The reasons to neglect or approximate 3D dust RT are manifold. A good portion of the difficulties arises because the underlying physical processes combine, in the stationary case, to a nonlocal and nonlinear 6D problem. Because the radiation field needs to be determined in all directions, at any spatial location, and for each wavelength, the solution vector itself comprises three dimensions more than the variables in MHD problems. The RT problem is nonlocal in space (propagation of the photons within the entire domain), direction (scattering and absorption/re-emission), and wavelength (absorption/re-emission). This nonlocality makes it difficult to simplify the problem by neglecting processes or wavelengths. For example, absorption and scattering have roughly the same efficiency from UV to NIR, with strongly anisotropic scattering (Gordon 2004). In modeling far-infrared images, a consistent treatment of the dust emission requires the RT to be calculated where the dust absorption happens, at shorter wavelengths. Therefore, most of the current 3D dust applications are intrinsically multiwavelength in nature.

Other difficulties are related to the complexity of 3D structures. The underlying grids to resolve the sink and source contributions to the radiation fields are generally discretized and require substantial storage, and the RT calculation effort rises with the decreasing cell size. Moreover, when modeling the structure, the spatial distribution of the sources and sinks has to be parametrized. Modeling complex structures with a simple spatial distribution model can lead to misleading results. Witt & Gordon (1996) showed that RT through a 3D fractal dust distribution was significantly different than through similar, yet smooth, distributions. In addition to the longer runtimes expected for the 3D dust RT code, an exploration or optimization of the parameter space challenges the capabilities of current computers. Finally, more than for simple geometries, applying 3D dust RT is challenging given the loss of information due to projection effects.

As a result of nonlocal and nonlinear effects, the radiative transfer equation (RTE) is an integro-differential equation including a scattering integral; the thermal source term is nonlinearly coupled to a double-integral equation, making it difficult to apply common solvers. Moreover, the spatially varying extinction causes changes in the numerical nature of the RTE. Its character changes from parabolic for the diffusive transport to hyperbolic for freely streaming photons, to a combination of the two in the numerically difficult transition region. Solving such a high-dimensional nonlocal, nonlinear problem requires substantial computational resources (both computing power and memory), affecting the solution algorithms and potentially limiting the model complexity.

We review the significant progress made in this evolving and dynamic field to tackle this grand challenge problem. Within the past 10 years, the availability of high resolution images and increase in computer speed and storage have triggered an expansion of the dust RT community and the development of new codes capable of dealing with the complete 3D dust RT problem. Many of the techniques used to solve the 3D dust RT problem were developed originally for 1D or 2D geometries. The added computational complexity of solving the 3D problem has emphasized the need for highly efficient techniques, leading to refinements in and use of all possible 1D/2D methods in most 3D codes. Applications explicitly using 3D RT include models of young stellar objects (Wolf, Fischer & Pfau 1998), protostellar to protoplanetary disks (Indebetouw et al. 2006, Niccolini & Alcolea 2006), reflection nebulae (Witt & Gordon 1996), molecular clouds (Steinacker et al. 2005, Pelkonen, Juvela & Padoan 2009), spiral galaxies (Bianchi 2008, Schechtman-Rook, Bershady & Wood 2012), interacting and starburst galaxies (Chakrabarti et al. 2007, Hayward et al. 2011), and AGN (Schartmann et al. 2008, Stalevski et al. 2012). This expansion motivated the Cosmic Dust and Radiative Transfer workshop held in Heidelberg in 2008 ( During the workshop, we realized that a review of the various techniques and applications addressing 3D dust RT was needed to communicate common strategies between related fields. It would also be useful for coders and users of dust RT codes and people wishing to enter the field (including writers of line RT and MHD codes).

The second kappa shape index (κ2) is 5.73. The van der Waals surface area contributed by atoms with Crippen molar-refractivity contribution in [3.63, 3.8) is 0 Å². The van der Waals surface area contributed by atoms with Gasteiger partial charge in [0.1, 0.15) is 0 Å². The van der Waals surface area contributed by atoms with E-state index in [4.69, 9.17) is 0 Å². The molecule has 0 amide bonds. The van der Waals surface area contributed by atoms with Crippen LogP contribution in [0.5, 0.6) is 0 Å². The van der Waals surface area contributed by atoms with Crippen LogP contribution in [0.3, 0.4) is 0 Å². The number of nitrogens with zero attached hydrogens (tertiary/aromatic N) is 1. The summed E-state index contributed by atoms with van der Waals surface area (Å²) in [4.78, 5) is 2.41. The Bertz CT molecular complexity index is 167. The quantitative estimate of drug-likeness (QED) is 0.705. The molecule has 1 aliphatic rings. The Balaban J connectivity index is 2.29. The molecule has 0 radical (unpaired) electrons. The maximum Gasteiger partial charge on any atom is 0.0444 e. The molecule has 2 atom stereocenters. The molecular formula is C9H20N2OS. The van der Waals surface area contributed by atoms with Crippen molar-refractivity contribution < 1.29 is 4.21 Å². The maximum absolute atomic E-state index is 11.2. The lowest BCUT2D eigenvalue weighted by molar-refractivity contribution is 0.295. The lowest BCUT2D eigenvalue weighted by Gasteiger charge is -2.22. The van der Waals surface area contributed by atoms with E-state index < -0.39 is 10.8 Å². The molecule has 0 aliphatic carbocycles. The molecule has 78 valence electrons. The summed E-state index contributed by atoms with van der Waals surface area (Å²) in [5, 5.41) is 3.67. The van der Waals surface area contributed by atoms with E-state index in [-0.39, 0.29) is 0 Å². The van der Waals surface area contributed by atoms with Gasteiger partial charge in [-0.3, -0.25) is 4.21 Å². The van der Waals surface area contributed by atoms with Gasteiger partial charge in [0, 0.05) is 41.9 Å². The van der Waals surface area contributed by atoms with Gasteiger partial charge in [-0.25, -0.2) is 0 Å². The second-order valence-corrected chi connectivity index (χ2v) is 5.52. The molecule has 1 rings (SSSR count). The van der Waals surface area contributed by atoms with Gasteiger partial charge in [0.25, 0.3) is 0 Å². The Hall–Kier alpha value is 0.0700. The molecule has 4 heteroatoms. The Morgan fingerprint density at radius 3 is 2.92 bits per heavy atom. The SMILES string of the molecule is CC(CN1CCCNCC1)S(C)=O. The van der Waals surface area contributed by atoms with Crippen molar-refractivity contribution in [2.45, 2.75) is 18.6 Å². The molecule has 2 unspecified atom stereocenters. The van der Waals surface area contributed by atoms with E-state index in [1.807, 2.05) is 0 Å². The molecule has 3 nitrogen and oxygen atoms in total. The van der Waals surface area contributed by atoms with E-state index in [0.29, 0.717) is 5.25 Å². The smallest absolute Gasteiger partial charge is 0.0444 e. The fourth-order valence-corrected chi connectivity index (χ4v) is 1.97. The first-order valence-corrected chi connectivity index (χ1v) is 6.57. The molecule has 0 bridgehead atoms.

Although various solver techniques are used for RT problems, 3D dust RT is commonly solved using the Monte Carlo (MC) technique, with some applications using the ray-tracing (RayT) technique. Because modern MC solvers make use of some RayT methods, this review focuses on the spectrum of techniques based on these two approaches.

Other RT solution methods exist but have either not been used to solve the complete 3D dust RT problem, or have shown clear disadvantages. One potential solution method is discretizing the RTE, for example, with a finite-difference approach in spatial Cartesian coordinates and in direction space, to create a system of linear equations (Stenholm, Stoerzer & Wehrse 1991, Steinacker, Bacmann & Henning 2002). The corresponding matrix is extremely difficult to solve even with powerful matrix solvers (van der Vorst 1992). Two more methods are used for RT problems, but have yet to be applied to 3D dust RT. The discretization can be performed on unstructured grids (e.g., a Delaunay grid), and this can provide a very fast solver. Currently, such algorithms have been updated to handle freely streaming photon packages and changes in the optical depth, but treatment of scattering has yet to be explored. Finally, the moment method expands the intensity as a function of angle using spherical harmonics as basis functions. It has several numerical advantages both in terms of solution accuracy and storage requirements, but can exhibit nonphysical oscillations. A common variant of the moment method is the variable Eddington tensor method (used, e.g., for 2D in the code RADICAL; see description in Pascucci et al. 2004).

This review starts with the mathematical definition of the full 3D dust RT problem. Next, we present the discretization of the problem in spatial, direction, and wavelength dimensions. The RayT and MC methods of solving the 3D RT problem are described in detail. Challenges in comparing RT models with observations are discussed. A listing of existing 3D dust RT codes is given along with current benchmarking efforts. Finally, the review is concluded with a summary and discussion of the future of 3D RT.